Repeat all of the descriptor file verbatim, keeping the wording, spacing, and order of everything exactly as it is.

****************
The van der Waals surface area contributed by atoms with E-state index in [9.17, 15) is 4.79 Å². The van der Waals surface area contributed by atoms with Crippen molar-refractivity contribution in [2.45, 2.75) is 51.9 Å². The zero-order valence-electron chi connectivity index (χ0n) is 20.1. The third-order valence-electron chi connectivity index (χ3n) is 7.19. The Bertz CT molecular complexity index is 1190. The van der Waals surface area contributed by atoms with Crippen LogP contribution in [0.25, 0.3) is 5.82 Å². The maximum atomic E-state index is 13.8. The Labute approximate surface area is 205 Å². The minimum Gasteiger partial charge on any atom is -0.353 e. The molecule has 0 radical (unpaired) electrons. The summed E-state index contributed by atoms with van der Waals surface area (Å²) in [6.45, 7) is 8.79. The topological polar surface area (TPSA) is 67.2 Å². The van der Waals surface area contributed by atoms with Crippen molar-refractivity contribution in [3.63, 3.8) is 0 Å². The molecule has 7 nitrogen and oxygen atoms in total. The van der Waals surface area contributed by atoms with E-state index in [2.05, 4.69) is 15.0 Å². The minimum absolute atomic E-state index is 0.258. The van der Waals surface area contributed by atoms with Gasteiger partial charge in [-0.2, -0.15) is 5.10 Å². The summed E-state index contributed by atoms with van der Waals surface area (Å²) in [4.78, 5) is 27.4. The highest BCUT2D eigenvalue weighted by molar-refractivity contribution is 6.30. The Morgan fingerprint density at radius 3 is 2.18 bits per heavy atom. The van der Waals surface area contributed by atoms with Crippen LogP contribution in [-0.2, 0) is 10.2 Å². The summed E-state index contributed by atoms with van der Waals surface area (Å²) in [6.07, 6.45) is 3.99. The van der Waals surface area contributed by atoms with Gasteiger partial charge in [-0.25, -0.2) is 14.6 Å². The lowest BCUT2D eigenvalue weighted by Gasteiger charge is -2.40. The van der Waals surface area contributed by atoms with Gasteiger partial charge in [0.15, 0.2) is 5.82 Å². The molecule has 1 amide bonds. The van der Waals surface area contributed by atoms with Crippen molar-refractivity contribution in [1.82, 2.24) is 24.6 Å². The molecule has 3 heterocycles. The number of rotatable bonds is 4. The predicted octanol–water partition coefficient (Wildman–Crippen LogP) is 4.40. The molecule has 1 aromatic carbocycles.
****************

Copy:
The van der Waals surface area contributed by atoms with E-state index in [9.17, 15) is 4.79 Å². The van der Waals surface area contributed by atoms with Crippen molar-refractivity contribution in [2.45, 2.75) is 51.9 Å². The zero-order valence-electron chi connectivity index (χ0n) is 20.1. The third-order valence-electron chi connectivity index (χ3n) is 7.19. The Bertz CT molecular complexity index is 1190. The van der Waals surface area contributed by atoms with Crippen LogP contribution in [0.25, 0.3) is 5.82 Å². The maximum atomic E-state index is 13.8. The Labute approximate surface area is 205 Å². The minimum Gasteiger partial charge on any atom is -0.353 e. The molecule has 0 radical (unpaired) electrons. The summed E-state index contributed by atoms with van der Waals surface area (Å²) in [6.45, 7) is 8.79. The topological polar surface area (TPSA) is 67.2 Å². The van der Waals surface area contributed by atoms with Crippen molar-refractivity contribution in [3.63, 3.8) is 0 Å². The molecule has 7 nitrogen and oxygen atoms in total. The van der Waals surface area contributed by atoms with E-state index in [2.05, 4.69) is 15.0 Å². The minimum absolute atomic E-state index is 0.258. The van der Waals surface area contributed by atoms with Gasteiger partial charge in [-0.2, -0.15) is 5.10 Å². The summed E-state index contributed by atoms with van der Waals surface area (Å²) in [4.78, 5) is 27.4. The highest BCUT2D eigenvalue weighted by molar-refractivity contribution is 6.30. The Morgan fingerprint density at radius 3 is 2.18 bits per heavy atom. The van der Waals surface area contributed by atoms with Crippen LogP contribution in [-0.2, 0) is 10.2 Å². The summed E-state index contributed by atoms with van der Waals surface area (Å²) in [6.07, 6.45) is 3.99. The van der Waals surface area contributed by atoms with Gasteiger partial charge in [-0.25, -0.2) is 14.6 Å². The lowest BCUT2D eigenvalue weighted by Gasteiger charge is -2.40. The van der Waals surface area contributed by atoms with Gasteiger partial charge in [0.15, 0.2) is 5.82 Å². The molecule has 1 amide bonds. The van der Waals surface area contributed by atoms with Crippen molar-refractivity contribution in [1.82, 2.24) is 24.6 Å². The molecule has 3 heterocycles. The number of rotatable bonds is 4. The predicted octanol–water partition coefficient (Wildman–Crippen LogP) is 4.40. The molecule has 1 aromatic carbocycles.